UK should stay out of US-North Korea war: Jeremy Corbyn
UK Labour leader Jeremy Corbyn has warned the government of Prime Minister Theresa May against taking part in any military action against North Korea, amid a standoff that has put the North on a collision course with the United States.
“As [US President] Donald Trump and North Korea’s Kim Jong-un trade threats and tensions escalate, the danger is growing,” Corbyn wrote in an article for the Sunday Mirror.
“In the interests of sanity and safety for the whole world, global pressure for dialogue and diplomacy must be overwhelming,” he added. “Our government must not drag our country into any military action over the Korea crisis, including joint exercises.”
The comments came after British Foreign Secretary Boris Johnson said in a number of tweets that London was working with Washington and its allies to find a diplomatic solution to the standoff.
On Tuesday, Trump said North Korea “will be met with fire and fury like the world has never seen” if it continues to threaten the US, after North Korea warned it will teach the US a “severe lesson” with its nuclear weapons if Washington would dare to opt for military action against Pyongyang.
Following the American head of state’s inflammatory remarks, Pyongyang said it was “carefully examining” a plan to strike the American Pacific territory of Guam with its array of advanced ballistic missiles.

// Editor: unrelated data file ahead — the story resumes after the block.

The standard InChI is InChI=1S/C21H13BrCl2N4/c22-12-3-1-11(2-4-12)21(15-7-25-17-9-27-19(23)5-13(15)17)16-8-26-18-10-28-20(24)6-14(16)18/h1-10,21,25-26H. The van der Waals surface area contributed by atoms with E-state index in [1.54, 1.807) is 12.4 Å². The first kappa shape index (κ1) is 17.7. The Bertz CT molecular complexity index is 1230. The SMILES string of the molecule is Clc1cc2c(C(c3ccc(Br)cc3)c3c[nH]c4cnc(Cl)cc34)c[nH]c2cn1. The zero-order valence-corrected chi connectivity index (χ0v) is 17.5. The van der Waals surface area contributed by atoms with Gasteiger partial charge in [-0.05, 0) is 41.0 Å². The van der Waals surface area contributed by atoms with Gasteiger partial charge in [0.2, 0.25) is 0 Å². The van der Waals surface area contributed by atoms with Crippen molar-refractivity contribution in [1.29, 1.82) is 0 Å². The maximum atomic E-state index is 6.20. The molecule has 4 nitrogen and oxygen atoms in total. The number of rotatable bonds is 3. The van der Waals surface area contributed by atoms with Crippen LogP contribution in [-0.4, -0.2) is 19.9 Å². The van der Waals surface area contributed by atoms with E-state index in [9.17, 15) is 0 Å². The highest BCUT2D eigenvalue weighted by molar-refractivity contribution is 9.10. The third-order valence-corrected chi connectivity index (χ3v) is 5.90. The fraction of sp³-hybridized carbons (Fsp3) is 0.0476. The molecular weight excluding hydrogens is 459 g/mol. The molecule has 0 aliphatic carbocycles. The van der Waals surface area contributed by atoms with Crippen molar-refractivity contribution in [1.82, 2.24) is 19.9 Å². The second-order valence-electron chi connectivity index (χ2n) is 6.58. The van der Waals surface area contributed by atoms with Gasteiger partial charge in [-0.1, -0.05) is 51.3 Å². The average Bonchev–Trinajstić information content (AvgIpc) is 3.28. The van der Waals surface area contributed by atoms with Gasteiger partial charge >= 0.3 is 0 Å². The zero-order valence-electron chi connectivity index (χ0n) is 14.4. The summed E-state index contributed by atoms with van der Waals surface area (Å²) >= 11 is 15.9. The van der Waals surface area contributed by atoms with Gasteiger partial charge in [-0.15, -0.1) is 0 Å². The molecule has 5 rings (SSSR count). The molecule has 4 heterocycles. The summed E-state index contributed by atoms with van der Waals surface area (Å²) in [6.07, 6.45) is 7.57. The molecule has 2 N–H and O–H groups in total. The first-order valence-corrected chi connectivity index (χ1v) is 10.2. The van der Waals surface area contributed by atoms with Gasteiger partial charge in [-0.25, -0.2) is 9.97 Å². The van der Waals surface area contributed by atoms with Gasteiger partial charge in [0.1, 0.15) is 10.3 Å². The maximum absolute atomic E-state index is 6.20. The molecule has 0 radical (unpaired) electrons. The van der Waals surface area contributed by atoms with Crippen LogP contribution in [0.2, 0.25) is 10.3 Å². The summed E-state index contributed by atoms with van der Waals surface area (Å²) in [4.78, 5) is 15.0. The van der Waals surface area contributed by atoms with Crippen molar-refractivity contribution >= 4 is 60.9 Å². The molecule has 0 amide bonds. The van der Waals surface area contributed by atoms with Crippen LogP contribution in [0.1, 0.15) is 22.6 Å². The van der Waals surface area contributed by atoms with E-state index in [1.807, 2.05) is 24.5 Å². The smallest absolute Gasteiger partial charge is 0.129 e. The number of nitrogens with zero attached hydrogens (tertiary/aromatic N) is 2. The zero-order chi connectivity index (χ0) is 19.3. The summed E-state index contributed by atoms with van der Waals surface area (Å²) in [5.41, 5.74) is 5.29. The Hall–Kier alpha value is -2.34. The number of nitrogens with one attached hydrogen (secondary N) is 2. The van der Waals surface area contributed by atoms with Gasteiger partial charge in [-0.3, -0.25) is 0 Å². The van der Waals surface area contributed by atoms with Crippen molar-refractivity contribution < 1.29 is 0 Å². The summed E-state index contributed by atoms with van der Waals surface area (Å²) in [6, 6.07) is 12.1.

The two sides have been engaged in a heated standoff over Pyongyang’s recurrent test-launches of ballistic missiles that Washington says are capable of hitting most of the US mainland. The North’s nuclear tests have also irked the US.
“US-led regime-change wars and the threat of more to come have made this crisis more dangerous and difficult to resolve,” Corbyn wrote.
He took the opportunity to push for global nuclear disarmament, a policy he has advocated for years.
“A Labour government would be committed to achieving a nuclear-free world, as are all signatories to the Nuclear Non-Proliferation Treaty,” the Labour head noted.
“We can only head off the spread of nuclear weapons if existing nuclear states make meaningful moves towards disarmament,” he argued.